HC Deb 21 September 1841 vol 59 cc691-2
Sir R. Peel

said, I now rise to move for leave to introduce a bill, of which I have given notice, and the object of which is, to continue in force certain Acts which would expire, either on a certain day named, or at the end of the Session of Parliament, or after a certain period. Upon the whole, having taken into consideration that one part of the bill which I proposed to introduce is likely to undergo discussion, and that the other is not likely to meet with any objection, I believe that it would be more for the convenience of the House that I should introduce two bills, one for the purpose of continuing the present Poor-law commission, and another for the purpose of continuing in force, for a certain period, other expiring laws. I believe that this will better meet the views of those who may be desirous of separating the Poor-law Commission Renewal Bill separately from the other, which is not likely to meet with any discussion or objection. I think it Tight, however, to mention, that whichever course may be adopted, of introducing one or two acts, it will not be competent for hon. Members to move amendments in the ordinary mode, but whatever amendments they may wish to introduce, must be moved in the shape of an instruction to the committee. I think it righ there- fore, to mention, that those who wish to propose amendments, must do so by previously moving an instruction to the committee. I now move for leave to bring in a bill, to continue the Poor-law commission to the 31st of July, 1842.

Motion agreed to.

Sir R. Peel

I now move for leave to introduce a Bill, to continue such laws as will expire within a certain limited period.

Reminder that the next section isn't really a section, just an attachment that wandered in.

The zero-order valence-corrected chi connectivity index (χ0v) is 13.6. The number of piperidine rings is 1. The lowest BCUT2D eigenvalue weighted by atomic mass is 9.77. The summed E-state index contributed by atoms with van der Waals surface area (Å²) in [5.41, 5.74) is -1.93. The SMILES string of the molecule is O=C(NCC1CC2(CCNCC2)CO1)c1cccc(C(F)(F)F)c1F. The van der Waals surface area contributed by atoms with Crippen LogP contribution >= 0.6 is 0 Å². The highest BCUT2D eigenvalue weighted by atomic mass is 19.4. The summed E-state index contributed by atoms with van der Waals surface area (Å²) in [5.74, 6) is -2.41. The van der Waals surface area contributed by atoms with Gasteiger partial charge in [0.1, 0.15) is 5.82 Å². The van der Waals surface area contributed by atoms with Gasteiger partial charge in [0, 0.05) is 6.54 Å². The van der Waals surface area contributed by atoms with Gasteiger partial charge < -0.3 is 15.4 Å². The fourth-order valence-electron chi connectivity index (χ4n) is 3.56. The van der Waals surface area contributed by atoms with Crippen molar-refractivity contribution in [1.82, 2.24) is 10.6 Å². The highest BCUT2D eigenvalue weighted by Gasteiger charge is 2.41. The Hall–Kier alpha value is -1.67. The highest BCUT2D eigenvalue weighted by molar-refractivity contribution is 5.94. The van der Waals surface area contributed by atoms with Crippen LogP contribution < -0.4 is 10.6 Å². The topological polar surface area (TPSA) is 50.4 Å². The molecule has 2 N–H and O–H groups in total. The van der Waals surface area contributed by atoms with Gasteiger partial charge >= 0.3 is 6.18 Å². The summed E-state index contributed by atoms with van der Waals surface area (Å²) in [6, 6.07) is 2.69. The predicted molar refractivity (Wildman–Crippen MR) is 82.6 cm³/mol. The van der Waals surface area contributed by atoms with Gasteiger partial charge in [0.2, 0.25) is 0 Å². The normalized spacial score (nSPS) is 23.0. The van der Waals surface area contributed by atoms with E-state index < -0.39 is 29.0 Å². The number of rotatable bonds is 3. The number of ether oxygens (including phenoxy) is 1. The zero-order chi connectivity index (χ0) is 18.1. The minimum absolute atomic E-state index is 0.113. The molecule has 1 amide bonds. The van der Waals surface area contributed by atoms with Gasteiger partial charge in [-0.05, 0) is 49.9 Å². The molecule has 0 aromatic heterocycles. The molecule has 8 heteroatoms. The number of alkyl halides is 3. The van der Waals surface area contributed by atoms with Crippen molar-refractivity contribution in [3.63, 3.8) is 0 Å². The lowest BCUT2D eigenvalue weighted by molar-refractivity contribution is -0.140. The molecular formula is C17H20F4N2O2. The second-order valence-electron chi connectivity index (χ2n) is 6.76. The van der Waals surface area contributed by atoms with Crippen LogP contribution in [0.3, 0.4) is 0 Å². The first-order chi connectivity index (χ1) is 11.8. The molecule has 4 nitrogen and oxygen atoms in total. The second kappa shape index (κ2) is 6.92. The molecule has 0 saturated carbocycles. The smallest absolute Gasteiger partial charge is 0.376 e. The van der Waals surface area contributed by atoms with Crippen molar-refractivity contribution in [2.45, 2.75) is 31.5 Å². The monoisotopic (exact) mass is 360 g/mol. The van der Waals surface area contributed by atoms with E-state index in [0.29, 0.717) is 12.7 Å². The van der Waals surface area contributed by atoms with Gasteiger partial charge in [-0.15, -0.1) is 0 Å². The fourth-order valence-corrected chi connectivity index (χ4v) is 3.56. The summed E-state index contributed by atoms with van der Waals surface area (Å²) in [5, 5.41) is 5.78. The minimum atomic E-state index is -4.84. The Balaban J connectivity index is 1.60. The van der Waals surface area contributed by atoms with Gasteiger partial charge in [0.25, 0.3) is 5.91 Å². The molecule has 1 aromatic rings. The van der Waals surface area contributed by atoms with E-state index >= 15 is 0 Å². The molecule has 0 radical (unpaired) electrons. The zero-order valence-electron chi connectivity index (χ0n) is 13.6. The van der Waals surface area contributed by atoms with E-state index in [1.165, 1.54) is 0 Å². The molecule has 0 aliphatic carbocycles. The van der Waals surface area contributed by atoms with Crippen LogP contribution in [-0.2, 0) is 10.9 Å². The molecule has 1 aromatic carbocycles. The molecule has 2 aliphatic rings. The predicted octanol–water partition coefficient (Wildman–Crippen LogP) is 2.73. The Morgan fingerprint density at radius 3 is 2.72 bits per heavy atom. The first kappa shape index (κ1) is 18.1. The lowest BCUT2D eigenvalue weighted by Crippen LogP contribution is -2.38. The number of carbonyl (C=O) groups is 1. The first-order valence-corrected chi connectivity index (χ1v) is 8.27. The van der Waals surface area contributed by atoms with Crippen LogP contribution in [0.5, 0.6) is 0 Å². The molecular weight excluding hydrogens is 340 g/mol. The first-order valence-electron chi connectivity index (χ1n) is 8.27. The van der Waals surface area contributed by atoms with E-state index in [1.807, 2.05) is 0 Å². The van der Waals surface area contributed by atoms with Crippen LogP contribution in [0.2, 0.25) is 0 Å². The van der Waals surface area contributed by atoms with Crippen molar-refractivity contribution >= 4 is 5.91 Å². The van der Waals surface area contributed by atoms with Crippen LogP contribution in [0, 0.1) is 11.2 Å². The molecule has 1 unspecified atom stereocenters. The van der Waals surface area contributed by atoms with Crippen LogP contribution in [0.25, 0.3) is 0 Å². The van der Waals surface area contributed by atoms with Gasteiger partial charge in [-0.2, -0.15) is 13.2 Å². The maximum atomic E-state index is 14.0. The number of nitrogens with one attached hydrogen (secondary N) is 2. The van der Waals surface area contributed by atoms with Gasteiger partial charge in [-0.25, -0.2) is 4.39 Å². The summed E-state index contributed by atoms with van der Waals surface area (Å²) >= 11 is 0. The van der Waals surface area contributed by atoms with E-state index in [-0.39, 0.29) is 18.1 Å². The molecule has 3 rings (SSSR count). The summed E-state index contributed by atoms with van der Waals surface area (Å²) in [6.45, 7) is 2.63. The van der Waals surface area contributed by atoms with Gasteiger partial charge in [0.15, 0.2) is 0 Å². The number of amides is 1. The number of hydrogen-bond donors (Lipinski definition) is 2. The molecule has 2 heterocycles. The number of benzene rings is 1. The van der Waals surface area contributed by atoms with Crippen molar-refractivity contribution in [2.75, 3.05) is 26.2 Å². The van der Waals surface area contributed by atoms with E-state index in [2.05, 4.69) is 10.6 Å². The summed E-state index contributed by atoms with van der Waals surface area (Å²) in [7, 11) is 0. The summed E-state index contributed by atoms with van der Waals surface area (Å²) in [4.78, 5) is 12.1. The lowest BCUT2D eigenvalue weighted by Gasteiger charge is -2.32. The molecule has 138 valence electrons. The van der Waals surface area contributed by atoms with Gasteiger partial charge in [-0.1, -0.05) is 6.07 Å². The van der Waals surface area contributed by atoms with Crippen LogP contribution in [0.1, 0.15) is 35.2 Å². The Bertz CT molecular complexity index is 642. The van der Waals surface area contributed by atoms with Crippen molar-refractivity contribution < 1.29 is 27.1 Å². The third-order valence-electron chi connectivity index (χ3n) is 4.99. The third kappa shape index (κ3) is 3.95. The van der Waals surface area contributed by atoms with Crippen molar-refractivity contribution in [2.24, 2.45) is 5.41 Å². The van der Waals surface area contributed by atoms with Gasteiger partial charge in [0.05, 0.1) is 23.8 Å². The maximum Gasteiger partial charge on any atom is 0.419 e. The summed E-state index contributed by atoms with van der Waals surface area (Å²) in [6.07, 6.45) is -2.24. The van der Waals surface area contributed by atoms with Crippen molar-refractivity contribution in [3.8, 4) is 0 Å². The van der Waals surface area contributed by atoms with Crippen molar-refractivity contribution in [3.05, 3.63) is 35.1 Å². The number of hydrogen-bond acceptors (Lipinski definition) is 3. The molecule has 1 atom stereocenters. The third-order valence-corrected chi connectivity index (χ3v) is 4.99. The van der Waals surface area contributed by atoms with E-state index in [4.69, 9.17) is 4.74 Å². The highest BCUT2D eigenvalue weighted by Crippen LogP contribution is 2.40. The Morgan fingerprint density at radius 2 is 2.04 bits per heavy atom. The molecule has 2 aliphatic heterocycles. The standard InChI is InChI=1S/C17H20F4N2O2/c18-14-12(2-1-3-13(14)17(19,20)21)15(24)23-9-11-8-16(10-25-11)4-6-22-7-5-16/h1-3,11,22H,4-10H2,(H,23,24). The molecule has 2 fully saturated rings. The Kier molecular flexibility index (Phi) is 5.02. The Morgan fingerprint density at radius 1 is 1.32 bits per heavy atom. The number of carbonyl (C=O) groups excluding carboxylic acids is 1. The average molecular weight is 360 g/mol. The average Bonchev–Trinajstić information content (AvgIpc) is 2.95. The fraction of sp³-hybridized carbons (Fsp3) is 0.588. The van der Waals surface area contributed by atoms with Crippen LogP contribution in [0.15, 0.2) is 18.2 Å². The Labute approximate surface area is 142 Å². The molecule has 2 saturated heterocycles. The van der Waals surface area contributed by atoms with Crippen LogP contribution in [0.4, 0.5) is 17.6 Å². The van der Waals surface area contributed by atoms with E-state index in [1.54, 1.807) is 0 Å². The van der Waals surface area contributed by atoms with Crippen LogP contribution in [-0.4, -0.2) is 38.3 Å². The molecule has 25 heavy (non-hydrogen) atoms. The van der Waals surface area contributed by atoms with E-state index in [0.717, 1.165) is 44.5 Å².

Motion agreed to.

Bills brought in, and read a first time.

SUPPLY—MAYNOOTH COLLEGE—EXPLANATION.] On the question that the report of the committee of supply be brought up,

Colonel Acton

I wish to say a few words to the House on a matter personal to myself. I am most anxious to explain that it was my intention to vote against the grant to the College of Maynooth, and I communicated to several friends about me in the House my fixed determination so to do, but having inadvertently gone into the old lobby, I did not discover my mistake until the door was closed. As soon as I was aware of my mistake I remonstrated in the strongest manner against being obliged to record my vote against my principles and my recently expressed intentions, but I was informed that having gone into the lobby my vote was, in fact, given, and could not be recalled. It is most painful to me to vote against her Majesty's present Government, from which we have reason to expect such inestimable benefits to the nation; but I never can conscientiously vote for the grant to Maynooth College. I never intended to vote for it, and I never will. I trust the House will pardon this intrusion, but I felt it due to my own character and that of the constituency I have the honour to represent, thus to explain the apparent inconsistency of my conduct.

Mr. Plumptre

bore testimony to the fact that the hon. Gentleman had communicated to him his intention of voting as he had just stated.

Report brought up.